Israel now leads the world in the number of verified COVID-19 patients per capita. The number of seriously ill patients is rising, and with it the number of patients needing intensive care and ECMO machines—of which there’s a limited number. The pandemic is raging, and the state is about to increase the infection rate by canceling quarantine requirements for school children.
The people who will pay the price of this policy are senior citizens, who have the highest risk of becoming seriously ill and requiring medical treatment. Even though government policy is increasing their risk of becoming sick, once they get sick, the health system denies them optimal care due to their age.
Israeli hospitals have a severe shortage of intensive care beds – the fewest of all the OECD countries relative to population. While the OECD average is 11.5 intensive care beds for every 100,000 people, Israel has four.
Consequently, hospitals have to decide who should receive a bed in the intensive care unit, and the main criterion is the patient’s age. The elderly are less likely to receive a hospital bed as their chances of surviving are significantly lower.
The elderly are also discriminated against when it comes to treatment with ECMO devices. In September, Ynet news reported that the Israeli health system bars doctors from putting patients over 65 on ECMO machines.
The daily Israel Hayom recently interviewed six hospital directors about the current coronavirus wave under the headline “No panic.” Instead of raising an outcry on behalf of the senior citizens who are dying prematurely after being refused intensive care or ECMO treatment, these hospital directors chose to send a calming message to readers.
Prof. Yoram Weiss, acting director general of Jerusalem’s Hadassah Medical Center, stood out with his comments. He was quoted saying he believes “we have to preserve the economy and a sense of normalcy in this country.” That would be a fitting statement from a Finance Ministry official, but not from a doctor entrusted with saving patients’ lives.
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Israel is exercising an ageist policy whose impact on the elderly population has been murderous. Popular sentiment on the topic can be understood best by reading comments on the internet. Some support this homicidal policy, writing comments such as, “It's not so bad; the only ones getting seriously ill and dying are the elderly, who would die anyway.”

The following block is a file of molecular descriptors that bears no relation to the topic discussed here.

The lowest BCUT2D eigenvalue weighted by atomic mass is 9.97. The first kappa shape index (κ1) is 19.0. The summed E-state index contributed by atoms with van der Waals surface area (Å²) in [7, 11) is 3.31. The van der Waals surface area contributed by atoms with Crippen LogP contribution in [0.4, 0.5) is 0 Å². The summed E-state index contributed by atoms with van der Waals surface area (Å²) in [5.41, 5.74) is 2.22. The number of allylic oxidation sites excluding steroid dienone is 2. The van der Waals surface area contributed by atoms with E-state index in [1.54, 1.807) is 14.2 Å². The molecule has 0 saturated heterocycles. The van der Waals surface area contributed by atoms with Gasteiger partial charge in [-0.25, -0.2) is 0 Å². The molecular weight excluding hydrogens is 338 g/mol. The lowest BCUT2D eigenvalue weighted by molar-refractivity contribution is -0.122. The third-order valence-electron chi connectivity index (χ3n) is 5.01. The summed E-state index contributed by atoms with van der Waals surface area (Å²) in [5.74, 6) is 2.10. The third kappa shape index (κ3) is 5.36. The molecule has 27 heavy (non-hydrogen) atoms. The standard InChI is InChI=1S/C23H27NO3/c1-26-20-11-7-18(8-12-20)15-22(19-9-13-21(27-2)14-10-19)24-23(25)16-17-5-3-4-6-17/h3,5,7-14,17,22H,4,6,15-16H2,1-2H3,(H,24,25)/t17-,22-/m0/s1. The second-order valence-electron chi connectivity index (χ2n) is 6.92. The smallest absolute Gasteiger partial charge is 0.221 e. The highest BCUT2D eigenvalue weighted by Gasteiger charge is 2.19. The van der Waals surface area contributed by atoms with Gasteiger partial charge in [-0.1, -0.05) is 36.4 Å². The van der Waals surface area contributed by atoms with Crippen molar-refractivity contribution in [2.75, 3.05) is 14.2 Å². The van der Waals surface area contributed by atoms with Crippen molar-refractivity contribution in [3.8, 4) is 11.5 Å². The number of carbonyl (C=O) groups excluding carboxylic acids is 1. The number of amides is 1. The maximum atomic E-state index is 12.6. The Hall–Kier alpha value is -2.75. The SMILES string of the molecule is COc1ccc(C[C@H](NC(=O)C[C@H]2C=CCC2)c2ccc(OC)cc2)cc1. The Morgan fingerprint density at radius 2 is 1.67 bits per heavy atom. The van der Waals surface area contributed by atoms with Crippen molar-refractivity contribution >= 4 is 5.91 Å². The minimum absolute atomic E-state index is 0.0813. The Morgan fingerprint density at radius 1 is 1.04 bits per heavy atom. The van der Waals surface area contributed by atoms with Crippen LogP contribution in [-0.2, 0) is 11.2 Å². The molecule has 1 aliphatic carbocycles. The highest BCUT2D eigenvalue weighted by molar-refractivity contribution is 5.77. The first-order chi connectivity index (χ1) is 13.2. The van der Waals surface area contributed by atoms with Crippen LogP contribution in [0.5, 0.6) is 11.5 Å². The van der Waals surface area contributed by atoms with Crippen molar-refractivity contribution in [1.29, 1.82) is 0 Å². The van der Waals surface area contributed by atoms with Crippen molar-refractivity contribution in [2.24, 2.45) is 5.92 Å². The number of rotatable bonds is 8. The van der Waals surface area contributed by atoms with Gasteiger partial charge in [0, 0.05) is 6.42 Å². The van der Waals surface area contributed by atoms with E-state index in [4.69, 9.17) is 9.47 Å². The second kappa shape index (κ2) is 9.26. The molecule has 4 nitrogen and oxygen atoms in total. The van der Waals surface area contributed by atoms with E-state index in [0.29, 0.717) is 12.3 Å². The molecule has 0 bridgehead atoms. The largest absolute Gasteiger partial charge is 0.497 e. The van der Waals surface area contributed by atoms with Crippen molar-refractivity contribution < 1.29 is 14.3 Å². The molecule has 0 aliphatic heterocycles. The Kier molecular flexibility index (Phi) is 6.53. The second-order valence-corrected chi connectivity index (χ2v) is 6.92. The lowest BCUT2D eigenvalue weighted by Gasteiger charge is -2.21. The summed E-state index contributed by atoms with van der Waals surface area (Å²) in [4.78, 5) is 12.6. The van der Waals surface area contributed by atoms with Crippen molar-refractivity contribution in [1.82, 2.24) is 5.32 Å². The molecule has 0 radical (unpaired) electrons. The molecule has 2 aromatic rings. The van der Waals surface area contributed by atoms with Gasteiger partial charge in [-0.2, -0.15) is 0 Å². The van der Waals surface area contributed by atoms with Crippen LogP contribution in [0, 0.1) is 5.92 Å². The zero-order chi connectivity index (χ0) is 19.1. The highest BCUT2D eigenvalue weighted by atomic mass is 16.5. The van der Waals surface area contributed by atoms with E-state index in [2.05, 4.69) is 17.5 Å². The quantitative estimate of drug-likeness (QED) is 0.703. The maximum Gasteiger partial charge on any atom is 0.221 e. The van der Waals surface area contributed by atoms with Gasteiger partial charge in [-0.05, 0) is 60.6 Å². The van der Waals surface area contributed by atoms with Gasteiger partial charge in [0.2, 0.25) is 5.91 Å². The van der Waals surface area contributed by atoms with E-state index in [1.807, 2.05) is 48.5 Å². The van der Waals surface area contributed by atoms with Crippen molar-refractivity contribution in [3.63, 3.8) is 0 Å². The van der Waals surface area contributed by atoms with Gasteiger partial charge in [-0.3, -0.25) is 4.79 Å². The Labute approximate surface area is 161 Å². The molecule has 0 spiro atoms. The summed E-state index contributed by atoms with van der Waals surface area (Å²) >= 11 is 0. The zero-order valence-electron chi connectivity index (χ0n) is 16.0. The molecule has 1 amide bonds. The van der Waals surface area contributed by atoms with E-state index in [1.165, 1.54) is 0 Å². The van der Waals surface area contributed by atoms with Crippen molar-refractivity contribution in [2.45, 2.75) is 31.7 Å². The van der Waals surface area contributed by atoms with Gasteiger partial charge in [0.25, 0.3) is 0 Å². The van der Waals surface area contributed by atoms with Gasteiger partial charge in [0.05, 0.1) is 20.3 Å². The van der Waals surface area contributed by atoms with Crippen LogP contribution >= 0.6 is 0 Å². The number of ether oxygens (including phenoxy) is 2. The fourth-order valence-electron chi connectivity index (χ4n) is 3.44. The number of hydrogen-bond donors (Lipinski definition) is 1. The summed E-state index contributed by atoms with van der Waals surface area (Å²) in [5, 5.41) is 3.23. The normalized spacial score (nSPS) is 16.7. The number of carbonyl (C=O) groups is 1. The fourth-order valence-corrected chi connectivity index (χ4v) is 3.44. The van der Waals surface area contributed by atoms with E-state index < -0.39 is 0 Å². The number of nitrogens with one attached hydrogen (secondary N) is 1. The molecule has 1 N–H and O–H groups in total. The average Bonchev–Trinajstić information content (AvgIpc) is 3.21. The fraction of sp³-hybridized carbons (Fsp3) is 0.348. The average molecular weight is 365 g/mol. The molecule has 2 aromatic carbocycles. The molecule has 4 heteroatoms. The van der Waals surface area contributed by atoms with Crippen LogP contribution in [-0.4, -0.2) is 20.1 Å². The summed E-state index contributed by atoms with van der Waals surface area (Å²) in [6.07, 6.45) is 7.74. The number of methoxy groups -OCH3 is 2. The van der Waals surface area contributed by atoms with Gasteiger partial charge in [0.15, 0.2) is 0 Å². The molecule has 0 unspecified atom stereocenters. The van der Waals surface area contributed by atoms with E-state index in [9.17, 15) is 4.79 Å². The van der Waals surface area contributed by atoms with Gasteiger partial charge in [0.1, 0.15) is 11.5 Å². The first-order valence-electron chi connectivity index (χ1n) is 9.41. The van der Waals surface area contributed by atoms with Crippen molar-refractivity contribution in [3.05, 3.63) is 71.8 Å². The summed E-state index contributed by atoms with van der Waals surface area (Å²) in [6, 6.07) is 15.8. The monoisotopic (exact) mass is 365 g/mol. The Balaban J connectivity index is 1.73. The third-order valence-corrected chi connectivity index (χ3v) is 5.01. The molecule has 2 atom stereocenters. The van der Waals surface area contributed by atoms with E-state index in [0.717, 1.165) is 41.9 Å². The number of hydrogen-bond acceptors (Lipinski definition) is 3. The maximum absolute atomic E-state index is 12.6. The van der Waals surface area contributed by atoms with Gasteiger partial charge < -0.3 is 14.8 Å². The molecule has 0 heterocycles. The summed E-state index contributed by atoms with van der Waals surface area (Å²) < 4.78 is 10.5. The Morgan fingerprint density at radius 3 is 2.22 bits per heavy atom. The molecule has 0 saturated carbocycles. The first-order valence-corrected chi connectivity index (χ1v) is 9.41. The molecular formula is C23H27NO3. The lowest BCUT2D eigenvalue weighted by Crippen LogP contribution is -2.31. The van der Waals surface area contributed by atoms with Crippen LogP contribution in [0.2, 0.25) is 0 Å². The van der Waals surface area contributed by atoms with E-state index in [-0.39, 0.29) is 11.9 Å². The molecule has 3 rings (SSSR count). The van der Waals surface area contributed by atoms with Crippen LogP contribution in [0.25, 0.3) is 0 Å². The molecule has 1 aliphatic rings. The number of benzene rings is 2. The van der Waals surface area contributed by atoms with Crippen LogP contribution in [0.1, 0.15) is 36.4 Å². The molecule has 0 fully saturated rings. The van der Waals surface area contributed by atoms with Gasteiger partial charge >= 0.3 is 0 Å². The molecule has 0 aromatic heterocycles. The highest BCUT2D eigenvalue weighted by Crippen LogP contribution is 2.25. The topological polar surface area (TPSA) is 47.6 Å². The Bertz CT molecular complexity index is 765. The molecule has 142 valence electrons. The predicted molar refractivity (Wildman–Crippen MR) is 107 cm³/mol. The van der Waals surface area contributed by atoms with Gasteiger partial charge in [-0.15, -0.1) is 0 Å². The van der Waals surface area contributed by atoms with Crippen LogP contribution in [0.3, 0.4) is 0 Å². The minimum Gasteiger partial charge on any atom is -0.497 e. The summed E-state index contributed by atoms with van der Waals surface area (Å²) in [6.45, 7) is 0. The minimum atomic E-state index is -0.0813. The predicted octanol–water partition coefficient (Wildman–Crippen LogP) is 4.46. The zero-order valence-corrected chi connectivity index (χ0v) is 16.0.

But others bemoan this abandonment of senior citizens, writing bitter comments like, “The country wants us when we’re young, going to the army and paying taxes, but when we’re old, it throws us to the dogs.” Or, “The government is contributing to the economy and saving the retirement funds and insurance companies money by liquidating senior citizens.”
On the decision to end quarantines in schools, one commenter wrote jokingly, “Tali, tell the class what you did on your vacation.” The imaginary Tali replied, “I killed grandma, and I put grandpa into the intensive care unit for a month.” But in reality, we know grandpa would never have been given a bed in the ICU.
For the past three weeks, my husband and I have kept our four young children home from preschool and school, in part because we don’t want to do something evil – contributing to mass infection by a virus that causes premature death among senior citizens – just because the law permits it. We want to raise our children on the values of social solidarity and the sanctity of life, values that are gradually being eroded in Israel.
Sara Halperin is a geriatric social worker and psychotherapist.